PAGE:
Tuesday, October 26, 2010

What is the motive of Julian Assange?

Not too long ago the words "Wikileaks" and the name "Julian Assange" were not that widely known.  Wikileaks was a curious website, where unofficial information would be posted, and governments would be upset about what was posted.   However, the publicity generated in the past week has dwarfed all of that.

What has apparently been revealed is allied forces complicity in ignoring acts of torture by Iraqi government forces.   The implication being that the US Administration is uninterested in the fate of Iraqi civilians.  Now in and of itself it is disconcerting.  If you genuinely wish Iraq to become a country that is a bastion of liberal open civil society and secular transparent accountable (and small) government it is unacceptable to tolerate an Iraqi government that acts with impunity against suspected insurgents.  It is reasonable, always, for questions to be asked of governments engaged in military action when that action includes wilful blindness and tolerance of grievous acts of abuse.  

Yet does Julian Assange actually want Iraq to become a liberal open civil society with a secular transparent accountable liberal democratic government?  Who knows.  What is fairly clear is that his actions are designed primarily not to expose shameful acts by the Iraqi authorities, but rather to damn the entire allied military presence in Iraq.  The simple view of the Iraqi conflict, as spread by the leftwing peace movement (as distinguished by those who questioned the wisdom of the intervention rather than the motives) goes like this:
-  Bush wanted to overthrow the Iraqi regime (probably true);
-  It was all about oil (not true, but having a friendly regime in charge of Iraqi oil was helpful);
- A threat was fabricated  regarding weapons of mass destruction (false) and terrorism (exaggerated yes, but not empty);
- The US and it allies invaded Iraq with no concern for civilian casualties or the fate of the Iraqi people (false); and last but far from least..
- The US and its allies are responsible for the deaths and killings since the overthrow of the Saddam regime.

Christopher Hitchens in Slate writes about the imbalance in the reporting on Iraq.  You see the "anti-war" left want to portray all killing as being consequential of the invasion.  No consideration of how many Saddam's regime of thugs would have killed (but you can ignore that because the US did in the 80s, so Saddam deserved protection from ever being overthrown by the US because of that). 

He said "The continuing bloodbath is chiefly the result of an obscene alliance between the goons of the previous dictatorship and the goons of a would-be-future theocratic one. From the very first day after the overthrow of Saddam Hussein, without ever issuing so much as a manifesto or a bill of grievances, this criminal gang awarded itself permission to use high explosives, assassination, torture, and rape against a population that was given no moment of breathing space after three decades of war and fascism."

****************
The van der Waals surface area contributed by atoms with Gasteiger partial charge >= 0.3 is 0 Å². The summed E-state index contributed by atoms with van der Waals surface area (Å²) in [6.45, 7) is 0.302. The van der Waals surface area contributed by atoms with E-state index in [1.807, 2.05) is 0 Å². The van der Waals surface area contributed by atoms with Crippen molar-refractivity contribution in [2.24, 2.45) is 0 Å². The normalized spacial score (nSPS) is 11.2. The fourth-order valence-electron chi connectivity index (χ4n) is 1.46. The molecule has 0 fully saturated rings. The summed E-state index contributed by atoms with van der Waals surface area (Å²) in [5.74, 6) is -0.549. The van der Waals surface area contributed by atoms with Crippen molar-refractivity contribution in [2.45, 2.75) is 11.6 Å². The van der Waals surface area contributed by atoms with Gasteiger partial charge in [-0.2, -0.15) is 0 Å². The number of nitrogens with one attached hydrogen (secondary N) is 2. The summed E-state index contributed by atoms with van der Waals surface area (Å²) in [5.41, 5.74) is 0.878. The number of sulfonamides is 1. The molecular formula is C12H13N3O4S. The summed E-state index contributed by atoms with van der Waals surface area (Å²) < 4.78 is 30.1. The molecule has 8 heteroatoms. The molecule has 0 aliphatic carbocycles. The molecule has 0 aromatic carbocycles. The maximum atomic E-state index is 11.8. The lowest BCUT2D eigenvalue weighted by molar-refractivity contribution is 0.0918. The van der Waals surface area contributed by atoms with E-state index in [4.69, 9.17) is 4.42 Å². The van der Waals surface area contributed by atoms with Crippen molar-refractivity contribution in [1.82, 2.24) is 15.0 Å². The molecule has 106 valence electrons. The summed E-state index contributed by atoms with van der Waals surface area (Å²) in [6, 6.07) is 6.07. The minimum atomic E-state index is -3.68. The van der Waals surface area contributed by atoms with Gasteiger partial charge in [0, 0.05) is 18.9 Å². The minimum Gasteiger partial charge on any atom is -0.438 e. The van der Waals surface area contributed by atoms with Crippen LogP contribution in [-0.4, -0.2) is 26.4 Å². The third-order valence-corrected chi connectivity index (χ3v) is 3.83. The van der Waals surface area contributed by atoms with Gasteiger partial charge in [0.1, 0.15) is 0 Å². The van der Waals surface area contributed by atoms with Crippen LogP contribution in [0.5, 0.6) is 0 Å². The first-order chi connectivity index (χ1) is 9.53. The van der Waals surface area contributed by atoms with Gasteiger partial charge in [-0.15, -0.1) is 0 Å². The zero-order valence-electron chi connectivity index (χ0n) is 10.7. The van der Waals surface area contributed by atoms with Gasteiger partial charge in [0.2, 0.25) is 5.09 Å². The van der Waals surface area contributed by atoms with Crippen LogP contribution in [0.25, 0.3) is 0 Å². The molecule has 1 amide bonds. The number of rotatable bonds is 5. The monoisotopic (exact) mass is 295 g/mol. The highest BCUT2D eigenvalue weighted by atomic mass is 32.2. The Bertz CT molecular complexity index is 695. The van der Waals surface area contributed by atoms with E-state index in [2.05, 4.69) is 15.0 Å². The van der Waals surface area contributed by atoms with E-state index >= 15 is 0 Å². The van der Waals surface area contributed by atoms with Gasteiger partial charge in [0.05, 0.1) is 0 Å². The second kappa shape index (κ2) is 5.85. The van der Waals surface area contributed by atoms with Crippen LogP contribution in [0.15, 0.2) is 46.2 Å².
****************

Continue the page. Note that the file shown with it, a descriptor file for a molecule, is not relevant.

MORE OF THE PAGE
Yet, those who opposed the US invasion in the West treated those who sought the Islamification of Iraq as heroes.  Ignoring there suicide bombings, random executions and Taliban like suppression of speech (including music) in areas they would control.

He continues "Not long ago, I read an interview with Julian Assange in which he declared his ostensibly journalistic objective to be that of "ending" the war. Most edifying. The easiest way of ending it would be for one side to cease fighting it. (That almost happened in Iraq before the surge, when Abu Musab al-Zarqawi and al-Qaida claimed control of a province or two.) I have an intuition that I know which side Assange wishes would capitulate."

Quite.

You see it is one thing to rightfully want to ensure that the Iraqi government acts with respect for individual rights and freedoms.   It is another to be willfully blind towards the chief cause of the violence and killings in Iraq, and to be less than interested in the defeat of those who see the overthrow of Saddam an opportunity to create a brutal Islamist theocracy.

So yes, damn those allied soldiers who have acted with impunity, damn those in the Iraqi government who also do so.   However, if one's primary concern is the people of Iraq, is it not equally appropriate to be damning the Iranian backed insurgents who wish to convert Iraq back into a brutal totalitarian tyranny, but with a new (and imperialist) master?  

8 comments:

Jeremy Harris said...

I tend to support Ron Paul's position: it was none of our (the US) business, so we shouldn't of gone, so lets leave...

Robert van Mil said...

Even to suggest that this war was ever about the welfare of the people of Iraq is ludicrous to begin with but still, I have never heard Assange suggest that the situation before the war was enviable; he only laid further waste to the idea that this war did anything to improve life for the Iraqi people. It didn't. It never does.

libertyscott said...

The war was about defence, and about securing a significant oil supply from an insane dictatorship. It is difficult to exagerrate how sadistically evil the Hussein regime was, but it is also absurd to claim that removing it didn't improve the lives of millions. Iraqi Kurdistan is a complete contrast today to what it has been for decades. Most of the civilian deaths in Iraq have not been because of the invasion, but because of those who wished to impose a new tyranny on Iraq.

The point is what does he want? Why does he (and so many who "care" about the people in Iraq) ignore that the problem has been Iranian Islamists seeking to take over? Or would he just want that to happen?

Why do those who claim the cost of the war in Iraq can all be attributed to the Western side, when if Iran had not intervened by proxy the cost would have been a tiny fraction of that? (oh and if someone wants to cheer on the resistance, like that felcher of Hussein, George Galloway, then why even pretend to be supportive of human rights)

Robert van Mil said...

"The war was about defence, and about securing a significant oil supply from an insane dictatorship."
Really think about that because as a statement it makes no sense.
Here is why:
There were no WMDs. Saddam was many things but he was not involved in terrorism and in fact Al Qaeda did not have a significant presence in Iraq until after the US showed up. Giving them democracy means that you now have given the world another Shiite country; to suggest that all that made the world safer is ludicrous.
As far as the oil supply is concerned, again that makes no sense. Think about how much was spend and how much was gained on that level. The equation just doesn't work.

If you want to know what this war was about follow the money.

There are ways to make the world a better place. War and occupation are rarely among them. If Wikileaks has a political message I suspect that would roughly be it.